Words, Taped to the Underside of a Table at a Blacksburg Pizza Parlor: Day Two

This post is part of a series.  To read more, start here.


Today, Thomas and I drove back the way we once came.

We steered the car onto I-81, south toward the New River Valley.  Eight years ago, when we were newlyweds, this place was our introduction to Appalachia.  It was a season of my life that was beautiful but also soul-crushingly severe … the kind of season you look back to with a mix of nostalgia and dread.

(I’ll tell you about it sometime — I promise).

Halfway up the thousand-foot climb to the ‘burg, I yanked my journal out of my bag and started scratching down words.

I didn’t think very hard or linger very long; I just wrote.  As the words spilled out I even caught a missing preposition — a conspicuous one, conspicuous enough to wrench a certain metaphor sideways — but I left it there.  I saw it as a testament to how far I’ve come from the perfectionism that once stole all my words, back when I was living in this valley.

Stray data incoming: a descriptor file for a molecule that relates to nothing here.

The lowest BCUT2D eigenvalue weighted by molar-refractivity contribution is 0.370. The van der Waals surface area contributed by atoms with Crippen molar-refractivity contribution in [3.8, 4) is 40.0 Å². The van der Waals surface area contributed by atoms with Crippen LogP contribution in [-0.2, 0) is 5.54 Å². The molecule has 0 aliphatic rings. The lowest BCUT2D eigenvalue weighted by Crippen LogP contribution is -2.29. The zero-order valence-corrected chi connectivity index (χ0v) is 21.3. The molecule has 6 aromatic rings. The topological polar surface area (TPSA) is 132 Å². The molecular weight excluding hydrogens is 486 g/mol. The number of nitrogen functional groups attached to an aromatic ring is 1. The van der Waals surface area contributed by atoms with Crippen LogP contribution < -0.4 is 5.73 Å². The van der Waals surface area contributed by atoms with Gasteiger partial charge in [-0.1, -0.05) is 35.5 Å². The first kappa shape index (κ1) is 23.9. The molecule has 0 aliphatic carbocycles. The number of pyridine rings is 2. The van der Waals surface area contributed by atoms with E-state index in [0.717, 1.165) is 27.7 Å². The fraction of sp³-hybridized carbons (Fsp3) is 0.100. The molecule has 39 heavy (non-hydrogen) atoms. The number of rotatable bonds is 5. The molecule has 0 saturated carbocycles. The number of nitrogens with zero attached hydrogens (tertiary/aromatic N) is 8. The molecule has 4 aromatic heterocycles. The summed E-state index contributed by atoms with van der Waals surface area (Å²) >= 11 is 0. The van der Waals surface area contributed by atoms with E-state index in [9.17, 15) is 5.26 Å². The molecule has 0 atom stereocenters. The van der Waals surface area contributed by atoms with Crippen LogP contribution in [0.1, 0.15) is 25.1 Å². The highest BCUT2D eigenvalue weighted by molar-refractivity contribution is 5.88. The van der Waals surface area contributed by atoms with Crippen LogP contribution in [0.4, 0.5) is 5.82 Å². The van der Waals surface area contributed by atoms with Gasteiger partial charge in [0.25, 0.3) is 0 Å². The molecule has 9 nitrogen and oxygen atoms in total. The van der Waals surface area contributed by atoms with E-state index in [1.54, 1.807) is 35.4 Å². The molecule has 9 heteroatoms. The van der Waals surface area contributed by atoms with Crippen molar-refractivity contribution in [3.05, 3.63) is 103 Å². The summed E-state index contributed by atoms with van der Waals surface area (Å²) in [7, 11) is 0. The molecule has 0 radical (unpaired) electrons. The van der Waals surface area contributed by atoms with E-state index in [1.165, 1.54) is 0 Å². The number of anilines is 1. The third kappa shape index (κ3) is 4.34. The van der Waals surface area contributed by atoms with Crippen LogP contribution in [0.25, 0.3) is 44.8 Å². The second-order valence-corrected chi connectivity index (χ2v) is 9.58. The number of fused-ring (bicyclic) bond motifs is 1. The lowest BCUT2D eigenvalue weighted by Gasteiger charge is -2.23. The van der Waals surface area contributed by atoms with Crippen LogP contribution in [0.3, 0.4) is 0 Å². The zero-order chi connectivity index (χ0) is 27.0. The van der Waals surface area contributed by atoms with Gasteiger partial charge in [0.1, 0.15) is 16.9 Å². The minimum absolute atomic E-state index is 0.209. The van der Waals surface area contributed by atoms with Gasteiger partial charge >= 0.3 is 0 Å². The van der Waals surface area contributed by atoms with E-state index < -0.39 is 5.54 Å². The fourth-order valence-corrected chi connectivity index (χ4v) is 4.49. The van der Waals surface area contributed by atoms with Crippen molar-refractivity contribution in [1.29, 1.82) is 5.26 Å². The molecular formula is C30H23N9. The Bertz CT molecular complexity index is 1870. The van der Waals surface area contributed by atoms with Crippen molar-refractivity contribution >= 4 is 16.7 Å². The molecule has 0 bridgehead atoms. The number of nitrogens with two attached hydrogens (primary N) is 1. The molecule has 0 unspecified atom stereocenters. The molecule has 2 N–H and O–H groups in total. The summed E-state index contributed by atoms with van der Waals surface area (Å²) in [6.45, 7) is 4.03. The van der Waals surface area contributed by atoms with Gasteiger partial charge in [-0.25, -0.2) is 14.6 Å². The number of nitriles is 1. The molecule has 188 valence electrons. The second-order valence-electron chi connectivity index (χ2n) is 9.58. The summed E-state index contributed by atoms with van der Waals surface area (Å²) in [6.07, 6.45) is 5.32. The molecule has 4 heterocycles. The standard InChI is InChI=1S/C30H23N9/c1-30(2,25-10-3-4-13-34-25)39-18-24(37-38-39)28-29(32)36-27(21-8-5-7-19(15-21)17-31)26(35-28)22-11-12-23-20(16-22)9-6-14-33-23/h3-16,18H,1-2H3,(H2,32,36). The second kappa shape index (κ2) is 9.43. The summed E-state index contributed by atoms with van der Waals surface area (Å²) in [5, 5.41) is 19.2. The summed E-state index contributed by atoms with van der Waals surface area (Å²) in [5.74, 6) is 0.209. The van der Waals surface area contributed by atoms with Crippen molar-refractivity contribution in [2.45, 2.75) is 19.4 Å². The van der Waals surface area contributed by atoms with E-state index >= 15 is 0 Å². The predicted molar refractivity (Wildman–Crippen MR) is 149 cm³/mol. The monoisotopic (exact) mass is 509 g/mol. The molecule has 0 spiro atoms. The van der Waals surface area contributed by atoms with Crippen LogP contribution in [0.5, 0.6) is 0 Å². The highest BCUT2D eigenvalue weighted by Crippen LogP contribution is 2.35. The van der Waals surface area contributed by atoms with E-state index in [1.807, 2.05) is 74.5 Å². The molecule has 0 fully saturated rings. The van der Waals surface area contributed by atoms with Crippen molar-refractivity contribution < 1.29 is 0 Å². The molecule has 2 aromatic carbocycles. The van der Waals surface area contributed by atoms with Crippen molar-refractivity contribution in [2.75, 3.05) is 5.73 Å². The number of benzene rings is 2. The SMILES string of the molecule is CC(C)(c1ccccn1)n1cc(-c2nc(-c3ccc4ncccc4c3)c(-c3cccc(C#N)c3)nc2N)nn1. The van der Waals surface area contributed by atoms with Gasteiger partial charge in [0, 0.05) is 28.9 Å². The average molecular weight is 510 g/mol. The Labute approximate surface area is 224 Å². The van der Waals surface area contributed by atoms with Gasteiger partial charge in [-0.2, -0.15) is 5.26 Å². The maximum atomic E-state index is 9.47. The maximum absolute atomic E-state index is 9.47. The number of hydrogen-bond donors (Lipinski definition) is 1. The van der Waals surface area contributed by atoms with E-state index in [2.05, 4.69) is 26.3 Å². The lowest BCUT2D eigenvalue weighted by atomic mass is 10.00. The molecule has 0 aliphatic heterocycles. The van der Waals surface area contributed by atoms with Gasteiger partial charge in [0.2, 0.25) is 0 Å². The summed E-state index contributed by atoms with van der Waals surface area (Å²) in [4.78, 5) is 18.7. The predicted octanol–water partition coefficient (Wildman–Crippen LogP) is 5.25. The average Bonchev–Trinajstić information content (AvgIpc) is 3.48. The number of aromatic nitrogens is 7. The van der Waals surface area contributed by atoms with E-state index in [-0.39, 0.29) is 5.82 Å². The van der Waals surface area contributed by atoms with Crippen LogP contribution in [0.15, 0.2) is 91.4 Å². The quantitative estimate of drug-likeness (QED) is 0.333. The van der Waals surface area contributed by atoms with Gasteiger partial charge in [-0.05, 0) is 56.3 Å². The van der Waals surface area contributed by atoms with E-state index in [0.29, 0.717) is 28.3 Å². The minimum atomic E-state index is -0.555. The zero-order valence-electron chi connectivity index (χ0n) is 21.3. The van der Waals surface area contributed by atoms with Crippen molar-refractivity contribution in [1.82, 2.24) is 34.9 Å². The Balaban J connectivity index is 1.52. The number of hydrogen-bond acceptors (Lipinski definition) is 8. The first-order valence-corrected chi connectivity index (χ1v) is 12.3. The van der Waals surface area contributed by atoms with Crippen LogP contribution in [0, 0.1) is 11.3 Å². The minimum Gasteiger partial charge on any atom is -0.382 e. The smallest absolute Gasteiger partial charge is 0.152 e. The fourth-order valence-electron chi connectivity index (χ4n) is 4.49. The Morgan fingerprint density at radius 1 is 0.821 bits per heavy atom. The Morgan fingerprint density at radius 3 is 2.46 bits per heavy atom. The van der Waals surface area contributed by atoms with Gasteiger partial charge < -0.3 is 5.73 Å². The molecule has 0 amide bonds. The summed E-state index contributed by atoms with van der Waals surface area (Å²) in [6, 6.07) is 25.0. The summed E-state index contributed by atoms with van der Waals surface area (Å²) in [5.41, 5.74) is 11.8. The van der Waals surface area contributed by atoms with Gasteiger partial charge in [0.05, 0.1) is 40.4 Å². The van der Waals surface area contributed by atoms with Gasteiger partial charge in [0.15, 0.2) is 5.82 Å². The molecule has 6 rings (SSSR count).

When I was finished, I ripped the pages out of my journal, leaving that messy frill of a ragged edge.

And then we met some friends for dinner.

And we ate pizza.

And we laughed.

And halfway through the meal, without so much as a hitch in my laughter, I taped my little bundle of words to the bottom side of the table where I sat:




When we left it was still there, just waiting to be found…



So let all this stand as proof that I am learning to speak at last.  I’m sloppy and imperfect; I stutter when I scribble.  But still — all this is better than the silence.

Of this much I am sure.






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